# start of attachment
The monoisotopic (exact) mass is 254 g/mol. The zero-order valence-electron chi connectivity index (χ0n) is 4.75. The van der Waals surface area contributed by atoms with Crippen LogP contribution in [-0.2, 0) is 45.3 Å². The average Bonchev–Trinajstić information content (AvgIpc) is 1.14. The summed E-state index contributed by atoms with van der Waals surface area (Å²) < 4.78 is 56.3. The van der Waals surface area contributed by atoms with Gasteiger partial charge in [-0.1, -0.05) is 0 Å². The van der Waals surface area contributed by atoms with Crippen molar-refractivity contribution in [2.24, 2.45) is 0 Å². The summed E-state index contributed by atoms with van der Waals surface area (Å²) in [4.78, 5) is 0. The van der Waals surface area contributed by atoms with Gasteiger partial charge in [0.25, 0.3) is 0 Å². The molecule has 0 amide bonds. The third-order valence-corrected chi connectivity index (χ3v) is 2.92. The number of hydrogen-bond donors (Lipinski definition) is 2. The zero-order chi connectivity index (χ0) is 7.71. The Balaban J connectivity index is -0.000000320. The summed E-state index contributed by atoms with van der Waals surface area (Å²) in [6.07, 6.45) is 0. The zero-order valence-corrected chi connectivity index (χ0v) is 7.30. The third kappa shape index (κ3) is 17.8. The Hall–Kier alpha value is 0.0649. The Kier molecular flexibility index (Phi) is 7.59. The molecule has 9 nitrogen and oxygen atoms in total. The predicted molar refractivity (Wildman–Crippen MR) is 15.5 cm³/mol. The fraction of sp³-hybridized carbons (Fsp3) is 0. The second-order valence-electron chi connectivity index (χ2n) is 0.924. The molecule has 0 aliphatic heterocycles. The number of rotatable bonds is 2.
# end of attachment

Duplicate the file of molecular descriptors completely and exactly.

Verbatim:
The monoisotopic (exact) mass is 254 g/mol. The zero-order valence-electron chi connectivity index (χ0n) is 4.75. The van der Waals surface area contributed by atoms with Crippen LogP contribution in [-0.2, 0) is 45.3 Å². The average Bonchev–Trinajstić information content (AvgIpc) is 1.14. The summed E-state index contributed by atoms with van der Waals surface area (Å²) < 4.78 is 56.3. The van der Waals surface area contributed by atoms with Gasteiger partial charge in [-0.1, -0.05) is 0 Å². The van der Waals surface area contributed by atoms with Crippen molar-refractivity contribution in [2.24, 2.45) is 0 Å². The summed E-state index contributed by atoms with van der Waals surface area (Å²) in [4.78, 5) is 0. The van der Waals surface area contributed by atoms with Gasteiger partial charge in [0.25, 0.3) is 0 Å². The molecule has 0 amide bonds. The third-order valence-corrected chi connectivity index (χ3v) is 2.92. The number of hydrogen-bond donors (Lipinski definition) is 2. The zero-order chi connectivity index (χ0) is 7.71. The Balaban J connectivity index is -0.000000320. The summed E-state index contributed by atoms with van der Waals surface area (Å²) in [6.07, 6.45) is 0. The zero-order valence-corrected chi connectivity index (χ0v) is 7.30. The third kappa shape index (κ3) is 17.8. The Hall–Kier alpha value is 0.0649. The Kier molecular flexibility index (Phi) is 7.59. The molecule has 9 nitrogen and oxygen atoms in total. The predicted molar refractivity (Wildman–Crippen MR) is 15.5 cm³/mol. The fraction of sp³-hybridized carbons (Fsp3) is 0. The second-order valence-electron chi connectivity index (χ2n) is 0.924. The molecule has 0 aliphatic heterocycles. The number of rotatable bonds is 2.